Storm Drainage Gets A Face Lift

POSTED: 7:05 PM Aug 01 2012   UPDATED: 9:29 PM Aug 01 2012
0801 STORM DRAINAGE
Craven County -

It’s almost like clockwork. Torrential rain comes down; the floods come up. And in the City of New Bern, the flood waters stick around. So now, after a year and a half of planning, the Public Works department is going forth with a project that will greatly reduce the flash flood effect in the streets. It’s the brand new storm water drainage program.

This past June each household within city limits paid a $2.10 cent fee. That money is completely dedicated to drainage improvement. Public Works Engineer, Jordan Hughes says the fee is manageable.
"It's a cup of coffee it really is," says Hughes.

Hughes says the city has been working towards a forward approach, and is glad to see it implemented.

"What we're trying to do is get it off the back burner get it on the front burner and be able to stay proactive. That's really the key here, getting ahead of the Maintenance and be able to keep up with it."

And cleaning these drains will be no small feat. New crews will be responsible for managing 70 miles of ditches, 70 miles of pipes and 4,000 drainage structures. Crews are composed of new hires. Five of these have permanent staff positions, three are temporary and four are filled by inmates. The three newly formed crews will be moving between four “zones” of the city over the course of a year. A month will be dedicated to one of the four zones before crews are moved to the next. This ensures care for a location at least every 90 or so days.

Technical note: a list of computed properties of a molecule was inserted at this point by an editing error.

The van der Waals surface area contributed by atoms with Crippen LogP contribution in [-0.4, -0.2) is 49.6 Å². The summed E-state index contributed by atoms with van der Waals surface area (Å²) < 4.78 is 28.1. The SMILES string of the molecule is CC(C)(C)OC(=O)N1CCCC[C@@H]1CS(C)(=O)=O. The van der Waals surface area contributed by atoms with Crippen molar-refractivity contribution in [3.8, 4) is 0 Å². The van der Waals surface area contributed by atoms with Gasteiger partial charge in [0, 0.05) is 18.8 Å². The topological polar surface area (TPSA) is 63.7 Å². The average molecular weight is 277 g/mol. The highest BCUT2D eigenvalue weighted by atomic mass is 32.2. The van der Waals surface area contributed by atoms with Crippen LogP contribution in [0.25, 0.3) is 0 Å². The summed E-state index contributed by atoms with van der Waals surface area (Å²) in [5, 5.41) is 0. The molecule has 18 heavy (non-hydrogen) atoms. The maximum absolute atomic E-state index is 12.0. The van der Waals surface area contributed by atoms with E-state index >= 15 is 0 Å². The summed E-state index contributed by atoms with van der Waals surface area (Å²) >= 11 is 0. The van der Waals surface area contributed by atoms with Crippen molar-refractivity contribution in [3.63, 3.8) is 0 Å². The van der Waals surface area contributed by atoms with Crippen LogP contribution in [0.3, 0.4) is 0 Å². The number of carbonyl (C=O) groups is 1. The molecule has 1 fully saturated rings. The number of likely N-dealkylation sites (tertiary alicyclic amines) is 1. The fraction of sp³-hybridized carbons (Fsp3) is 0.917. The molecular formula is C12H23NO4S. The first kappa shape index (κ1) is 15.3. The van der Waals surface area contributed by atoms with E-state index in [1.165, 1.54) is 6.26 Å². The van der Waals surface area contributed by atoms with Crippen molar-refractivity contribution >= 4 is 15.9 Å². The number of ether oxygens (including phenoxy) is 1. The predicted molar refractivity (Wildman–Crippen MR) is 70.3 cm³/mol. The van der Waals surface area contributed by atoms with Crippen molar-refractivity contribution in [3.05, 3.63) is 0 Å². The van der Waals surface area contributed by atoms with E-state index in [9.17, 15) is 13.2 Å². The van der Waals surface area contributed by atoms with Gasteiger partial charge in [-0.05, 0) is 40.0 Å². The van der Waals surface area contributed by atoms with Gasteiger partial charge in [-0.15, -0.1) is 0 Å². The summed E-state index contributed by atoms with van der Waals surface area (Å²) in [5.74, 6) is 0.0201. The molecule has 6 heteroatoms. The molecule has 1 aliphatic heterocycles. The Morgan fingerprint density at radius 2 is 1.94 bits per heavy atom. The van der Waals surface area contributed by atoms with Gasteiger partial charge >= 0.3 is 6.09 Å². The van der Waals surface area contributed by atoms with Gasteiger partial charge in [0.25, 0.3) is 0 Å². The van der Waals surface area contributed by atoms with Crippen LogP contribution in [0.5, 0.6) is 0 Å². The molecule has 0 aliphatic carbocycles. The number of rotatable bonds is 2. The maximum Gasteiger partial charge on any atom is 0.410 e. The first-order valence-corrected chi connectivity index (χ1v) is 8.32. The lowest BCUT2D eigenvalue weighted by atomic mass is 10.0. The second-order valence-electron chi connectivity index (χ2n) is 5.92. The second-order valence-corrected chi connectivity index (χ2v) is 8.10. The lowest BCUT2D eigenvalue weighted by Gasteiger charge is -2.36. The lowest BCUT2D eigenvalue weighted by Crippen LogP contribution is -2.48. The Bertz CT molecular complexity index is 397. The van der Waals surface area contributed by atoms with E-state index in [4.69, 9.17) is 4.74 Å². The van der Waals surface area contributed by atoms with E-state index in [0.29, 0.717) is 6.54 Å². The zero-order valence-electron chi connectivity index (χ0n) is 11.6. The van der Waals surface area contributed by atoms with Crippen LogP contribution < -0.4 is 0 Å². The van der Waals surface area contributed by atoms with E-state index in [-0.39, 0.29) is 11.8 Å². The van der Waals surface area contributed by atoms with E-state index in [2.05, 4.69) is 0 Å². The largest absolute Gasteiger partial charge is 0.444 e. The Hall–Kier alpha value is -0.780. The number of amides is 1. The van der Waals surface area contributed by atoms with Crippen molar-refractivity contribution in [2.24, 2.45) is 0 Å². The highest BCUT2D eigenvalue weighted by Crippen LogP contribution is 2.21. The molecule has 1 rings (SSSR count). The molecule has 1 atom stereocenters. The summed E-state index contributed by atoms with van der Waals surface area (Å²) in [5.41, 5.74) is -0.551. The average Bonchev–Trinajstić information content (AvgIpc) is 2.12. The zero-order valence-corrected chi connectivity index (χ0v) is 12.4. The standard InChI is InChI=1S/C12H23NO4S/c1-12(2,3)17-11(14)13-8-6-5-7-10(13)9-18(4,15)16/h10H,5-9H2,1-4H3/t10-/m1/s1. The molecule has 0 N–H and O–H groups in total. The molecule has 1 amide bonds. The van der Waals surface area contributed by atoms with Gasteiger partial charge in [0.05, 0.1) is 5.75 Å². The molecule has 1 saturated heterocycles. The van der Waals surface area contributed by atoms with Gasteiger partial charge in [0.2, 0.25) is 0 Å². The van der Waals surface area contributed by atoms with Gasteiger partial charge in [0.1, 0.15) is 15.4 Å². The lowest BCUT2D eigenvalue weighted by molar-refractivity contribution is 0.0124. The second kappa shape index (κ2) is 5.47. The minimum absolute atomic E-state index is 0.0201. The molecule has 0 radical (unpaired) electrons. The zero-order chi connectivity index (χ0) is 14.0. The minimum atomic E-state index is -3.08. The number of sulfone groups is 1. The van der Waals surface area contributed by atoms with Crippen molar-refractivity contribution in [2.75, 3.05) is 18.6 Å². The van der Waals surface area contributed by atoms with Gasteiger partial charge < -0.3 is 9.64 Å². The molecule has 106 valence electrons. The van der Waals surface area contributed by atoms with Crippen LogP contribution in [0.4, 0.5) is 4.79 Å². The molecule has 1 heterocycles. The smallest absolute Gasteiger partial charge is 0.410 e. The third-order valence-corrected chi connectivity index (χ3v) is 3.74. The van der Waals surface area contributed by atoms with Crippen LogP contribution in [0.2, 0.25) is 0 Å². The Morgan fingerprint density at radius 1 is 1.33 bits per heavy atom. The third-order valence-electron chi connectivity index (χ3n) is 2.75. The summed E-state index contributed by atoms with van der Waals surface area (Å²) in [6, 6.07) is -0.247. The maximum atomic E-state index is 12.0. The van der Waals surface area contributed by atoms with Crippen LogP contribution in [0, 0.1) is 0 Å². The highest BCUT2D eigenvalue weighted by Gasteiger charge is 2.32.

Matt Montanye is a field engineer with the city. He has been supervising the work each of the three crews is doing. He says this problem has been years in the making.

“Some of these ditches haven’t been cleared in… twenty, thirty, forty, or fifty years. Some of them have, but most of them have not.”

He says since sediment has been building for so many years, it will be a while in the fixing. Pipes underground will also take some time to clean and repair. Several pipes haven’t been touched in decades. Some were installed in the 19th century.

Pipes will be replaced and ditches fixed after the initial scouring of debris occurs. Once the city obtains a cleared status, the focus will be on upkeep.

So eventually when the rain comes down, the water will run off.